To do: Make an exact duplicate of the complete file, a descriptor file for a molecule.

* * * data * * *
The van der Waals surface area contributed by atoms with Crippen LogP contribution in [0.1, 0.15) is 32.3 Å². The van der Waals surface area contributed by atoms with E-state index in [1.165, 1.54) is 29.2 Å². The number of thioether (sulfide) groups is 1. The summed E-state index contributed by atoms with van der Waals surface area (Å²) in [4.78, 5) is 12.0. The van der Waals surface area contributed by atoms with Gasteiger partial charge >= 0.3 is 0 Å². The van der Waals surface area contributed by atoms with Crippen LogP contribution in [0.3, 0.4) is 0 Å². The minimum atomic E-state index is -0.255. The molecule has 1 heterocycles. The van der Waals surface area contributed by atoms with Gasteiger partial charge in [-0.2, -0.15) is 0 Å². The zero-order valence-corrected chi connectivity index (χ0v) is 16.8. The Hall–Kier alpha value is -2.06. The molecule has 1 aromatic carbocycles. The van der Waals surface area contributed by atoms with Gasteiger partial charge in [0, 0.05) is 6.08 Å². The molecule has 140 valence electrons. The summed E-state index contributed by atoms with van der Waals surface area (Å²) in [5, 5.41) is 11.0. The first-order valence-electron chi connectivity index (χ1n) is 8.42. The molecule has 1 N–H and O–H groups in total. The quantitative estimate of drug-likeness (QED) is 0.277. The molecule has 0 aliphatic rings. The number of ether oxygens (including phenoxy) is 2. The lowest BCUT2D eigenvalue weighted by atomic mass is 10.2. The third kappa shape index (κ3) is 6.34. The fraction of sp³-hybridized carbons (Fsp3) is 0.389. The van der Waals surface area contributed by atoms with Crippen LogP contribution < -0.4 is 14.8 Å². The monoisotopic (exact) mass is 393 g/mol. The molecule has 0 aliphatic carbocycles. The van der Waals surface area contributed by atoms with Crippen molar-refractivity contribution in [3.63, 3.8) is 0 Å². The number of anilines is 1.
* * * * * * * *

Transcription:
The van der Waals surface area contributed by atoms with Crippen LogP contribution in [0.1, 0.15) is 32.3 Å². The van der Waals surface area contributed by atoms with E-state index in [1.165, 1.54) is 29.2 Å². The number of thioether (sulfide) groups is 1. The summed E-state index contributed by atoms with van der Waals surface area (Å²) in [4.78, 5) is 12.0. The van der Waals surface area contributed by atoms with Gasteiger partial charge >= 0.3 is 0 Å². The van der Waals surface area contributed by atoms with Crippen LogP contribution in [0.3, 0.4) is 0 Å². The minimum atomic E-state index is -0.255. The molecule has 1 heterocycles. The van der Waals surface area contributed by atoms with Gasteiger partial charge in [-0.2, -0.15) is 0 Å². The zero-order valence-corrected chi connectivity index (χ0v) is 16.8. The Hall–Kier alpha value is -2.06. The molecule has 1 aromatic carbocycles. The van der Waals surface area contributed by atoms with Gasteiger partial charge in [0, 0.05) is 6.08 Å². The molecule has 140 valence electrons. The summed E-state index contributed by atoms with van der Waals surface area (Å²) in [5, 5.41) is 11.0. The first-order valence-electron chi connectivity index (χ1n) is 8.42. The molecule has 1 N–H and O–H groups in total. The quantitative estimate of drug-likeness (QED) is 0.277. The molecule has 0 aliphatic rings. The number of ether oxygens (including phenoxy) is 2. The lowest BCUT2D eigenvalue weighted by atomic mass is 10.2. The third kappa shape index (κ3) is 6.34. The fraction of sp³-hybridized carbons (Fsp3) is 0.389. The van der Waals surface area contributed by atoms with Crippen LogP contribution < -0.4 is 14.8 Å². The monoisotopic (exact) mass is 393 g/mol. The molecule has 0 aliphatic carbocycles. The van der Waals surface area contributed by atoms with Crippen molar-refractivity contribution in [3.63, 3.8) is 0 Å². The number of anilines is 1.